8(c)(2) Mistaken Designation. If a party mistakenly designates a defense as a counterclaim, or a counterclaim as a defense, the court must, if justice requires, treat the pleading as though it were correctly designated, and may impose terms for doing so.
FRCP 12(b) How to Present Defenses. Every defense to a claim for relief in any pleading must be asserted in the responsive pleading if one is required. But a party may assert the following defenses by motion: (1) lack of subject-matter jurisdiction; (2) lack of personal jurisdiction; (3) improper venue; (4) insufficient process; (5) insufficient service of process; (6) failure to state a claim upon which relief can be granted; and (7) failure to join a party under Rule 19.
FRCP 12(b): “No defense or objection is waived by joining it with one or more other defenses or objections in a responsive pleading or in a motion.”
12(e) Motion for a More Definite Statement. A party may move for a more definite statement of a pleading to which a responsive pleading is allowed but which is so vague or ambiguous that the party cannot reasonably prepare a response. The motion must be made before filing a responsive pleading and must point out the defects complained of and the details desired. If the court orders a more definite statement and the order is not obeyed within 14 days after notice of the order or within the time the court sets, the court may strike the pleading or issue any other appropriate order.
12(f) Motion to Strike. The court may strike from a pleading an insufficient defense or any redundant, immaterial, impertinent, or scandalous matter. The court may act: (1) on its own; or (2) on motion made by a party either before responding to the pleading or, if a response is not allowed, within 21 days after being served with the pleading.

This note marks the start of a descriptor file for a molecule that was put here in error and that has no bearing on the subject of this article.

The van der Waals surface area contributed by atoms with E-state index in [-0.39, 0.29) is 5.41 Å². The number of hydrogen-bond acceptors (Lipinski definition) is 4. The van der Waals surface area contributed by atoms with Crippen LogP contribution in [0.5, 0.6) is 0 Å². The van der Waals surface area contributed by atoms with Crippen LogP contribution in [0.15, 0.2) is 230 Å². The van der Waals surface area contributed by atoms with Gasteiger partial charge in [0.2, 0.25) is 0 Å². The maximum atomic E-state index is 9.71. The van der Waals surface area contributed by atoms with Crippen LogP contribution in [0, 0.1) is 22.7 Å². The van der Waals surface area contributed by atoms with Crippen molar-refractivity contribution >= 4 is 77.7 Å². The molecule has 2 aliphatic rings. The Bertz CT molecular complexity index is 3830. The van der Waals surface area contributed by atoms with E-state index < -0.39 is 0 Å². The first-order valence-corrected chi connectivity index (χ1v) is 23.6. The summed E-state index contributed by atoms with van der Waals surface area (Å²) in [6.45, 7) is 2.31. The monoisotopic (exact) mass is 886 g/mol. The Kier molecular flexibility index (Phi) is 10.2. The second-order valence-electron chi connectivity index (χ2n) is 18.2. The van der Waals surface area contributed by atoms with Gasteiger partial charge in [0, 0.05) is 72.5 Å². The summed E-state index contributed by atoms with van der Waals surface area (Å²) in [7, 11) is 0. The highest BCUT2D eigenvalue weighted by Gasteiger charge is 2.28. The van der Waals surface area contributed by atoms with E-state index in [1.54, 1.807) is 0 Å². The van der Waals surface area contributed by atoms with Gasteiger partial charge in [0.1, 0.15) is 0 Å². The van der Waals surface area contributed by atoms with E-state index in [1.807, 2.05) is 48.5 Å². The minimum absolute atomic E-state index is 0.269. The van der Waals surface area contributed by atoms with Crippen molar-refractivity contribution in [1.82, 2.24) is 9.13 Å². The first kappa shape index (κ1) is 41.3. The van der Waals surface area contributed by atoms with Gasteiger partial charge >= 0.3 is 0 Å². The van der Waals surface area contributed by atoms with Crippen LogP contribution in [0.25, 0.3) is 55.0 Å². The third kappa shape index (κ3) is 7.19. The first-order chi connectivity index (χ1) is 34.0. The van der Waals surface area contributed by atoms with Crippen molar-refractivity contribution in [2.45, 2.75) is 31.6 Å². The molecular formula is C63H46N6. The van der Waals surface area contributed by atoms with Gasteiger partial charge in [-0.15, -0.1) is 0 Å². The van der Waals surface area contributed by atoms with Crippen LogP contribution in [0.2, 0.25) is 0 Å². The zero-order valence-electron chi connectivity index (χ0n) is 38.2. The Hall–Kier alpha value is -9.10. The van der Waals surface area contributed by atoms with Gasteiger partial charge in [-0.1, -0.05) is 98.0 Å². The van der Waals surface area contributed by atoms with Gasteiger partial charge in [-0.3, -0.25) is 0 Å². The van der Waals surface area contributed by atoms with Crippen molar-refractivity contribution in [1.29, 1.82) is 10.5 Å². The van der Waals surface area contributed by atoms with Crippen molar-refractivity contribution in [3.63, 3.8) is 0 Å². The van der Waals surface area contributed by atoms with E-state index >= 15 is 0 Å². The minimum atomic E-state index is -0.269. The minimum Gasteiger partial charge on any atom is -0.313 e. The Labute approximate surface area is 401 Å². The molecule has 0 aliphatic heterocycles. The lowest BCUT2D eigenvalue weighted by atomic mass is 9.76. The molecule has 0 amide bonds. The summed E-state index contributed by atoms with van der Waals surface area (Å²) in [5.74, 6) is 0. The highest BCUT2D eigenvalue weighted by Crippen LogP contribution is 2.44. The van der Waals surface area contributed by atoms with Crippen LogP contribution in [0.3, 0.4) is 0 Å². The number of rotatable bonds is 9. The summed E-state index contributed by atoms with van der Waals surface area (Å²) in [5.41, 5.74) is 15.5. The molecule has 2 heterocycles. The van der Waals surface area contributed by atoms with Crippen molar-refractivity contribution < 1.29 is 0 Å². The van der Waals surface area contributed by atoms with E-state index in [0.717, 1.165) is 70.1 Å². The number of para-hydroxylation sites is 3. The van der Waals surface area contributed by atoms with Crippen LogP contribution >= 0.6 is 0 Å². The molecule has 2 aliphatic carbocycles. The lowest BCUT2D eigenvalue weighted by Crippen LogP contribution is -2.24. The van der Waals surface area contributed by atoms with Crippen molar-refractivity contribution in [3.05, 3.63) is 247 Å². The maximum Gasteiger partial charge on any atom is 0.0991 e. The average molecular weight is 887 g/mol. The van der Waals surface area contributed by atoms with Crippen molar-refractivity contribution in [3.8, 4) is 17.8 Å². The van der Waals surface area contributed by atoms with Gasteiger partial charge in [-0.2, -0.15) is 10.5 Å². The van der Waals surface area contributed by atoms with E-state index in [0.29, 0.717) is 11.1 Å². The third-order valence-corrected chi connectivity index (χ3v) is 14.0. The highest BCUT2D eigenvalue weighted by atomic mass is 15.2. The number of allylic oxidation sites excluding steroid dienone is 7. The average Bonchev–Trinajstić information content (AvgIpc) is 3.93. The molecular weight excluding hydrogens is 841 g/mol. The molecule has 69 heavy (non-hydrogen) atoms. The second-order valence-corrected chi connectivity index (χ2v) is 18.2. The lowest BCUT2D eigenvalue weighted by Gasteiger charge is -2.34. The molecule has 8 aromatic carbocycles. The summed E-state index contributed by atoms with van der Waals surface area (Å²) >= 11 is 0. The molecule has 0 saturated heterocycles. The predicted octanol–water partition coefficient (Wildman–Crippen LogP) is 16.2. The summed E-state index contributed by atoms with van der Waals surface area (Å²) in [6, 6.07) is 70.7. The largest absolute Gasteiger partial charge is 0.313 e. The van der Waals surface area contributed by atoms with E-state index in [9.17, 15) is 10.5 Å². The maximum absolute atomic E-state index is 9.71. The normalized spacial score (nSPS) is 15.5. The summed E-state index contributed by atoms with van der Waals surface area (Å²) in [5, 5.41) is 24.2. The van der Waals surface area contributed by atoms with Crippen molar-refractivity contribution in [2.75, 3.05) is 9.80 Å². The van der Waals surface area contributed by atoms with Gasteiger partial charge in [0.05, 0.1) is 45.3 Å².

- P sues D for breach of contract- D answers- D’s answer includes the affirmative defense of laches, which is an equitable doctrine barring stale claims, similar to a statute of limitations for actions at law- Laches applies only to equitable actionsP’s action is an action at law and is inside the statute of limitation - P wants to remove this affirmative defense from consideration
FRCP 12(a) Time to Serve a Responsive Pleading. (1) In General. Unless another time is specified by this rule or a federal statute, the time for serving a responsive pleading is as follows: (A) A defendant must serve an answer: (i) within 21 days after being served with the summons and complaint; or (ii) if it has timely waived service under Rule 4(d), within 60 days after the request for a waiver was sent . . . (B) A party must serve an answer to a counterclaim or crossclaim within 21 days after being served with the pleading that states the counterclaim or crossclaim. (C) A party must serve a reply to an answer within 21 days after being served with an order to reply, unless the order specifies a different time.
12(a)(4) Effect of a Motion. Unless the court sets a different time, serving a motion under this rule alters these periods as follows: (A) if the court denies the motion or postpones its disposition until trial, the responsive pleading must be served within 14 days after notice of the court’s action; or (B) if the court grants a motion for a more definite statement, the responsive pleading must be served within 14 days after the more definite statement is served.
FRCP 12(g) Joining Motions. (1) Right to Join. A motion under this rule may be joined with any other motion allowed by this rule. (2) Limitation on Further Motions. Except as provided in Rule 12(h)(2) or (3), a party that makes a motion under this rule must not make another motion under this rule raising a defense or objection that was available to the party but omitted from its earlier motion.(h) Waiving and Preserving Certain Defenses. (1) When Some Are Waived. A party waives any defense listed in Rule 12(b)(2)-(5) by: (A) omitting it from a motion in the circumstances described in Rule 12(g)(2); or (B) failing to either: (i) make it by motion under this rule; or (ii) include it in a responsive pleading or in an amendment allowed by Rule 15(a)(1) as a matter of course. (2) When to Raise Others. Failure to state a claim upon which relief can be granted, to join a person required by Rule 19(b), or to state a legal defense to a claim may be raised: (A) in any pleading allowed or ordered under Rule 7(a); (B) by a motion under Rule 12(c); or (C) at trial. (3) Lack of Subject-Matter Jurisdiction. If the court determines at any time that it lacks subject-matter jurisdiction, the court must dismiss the action.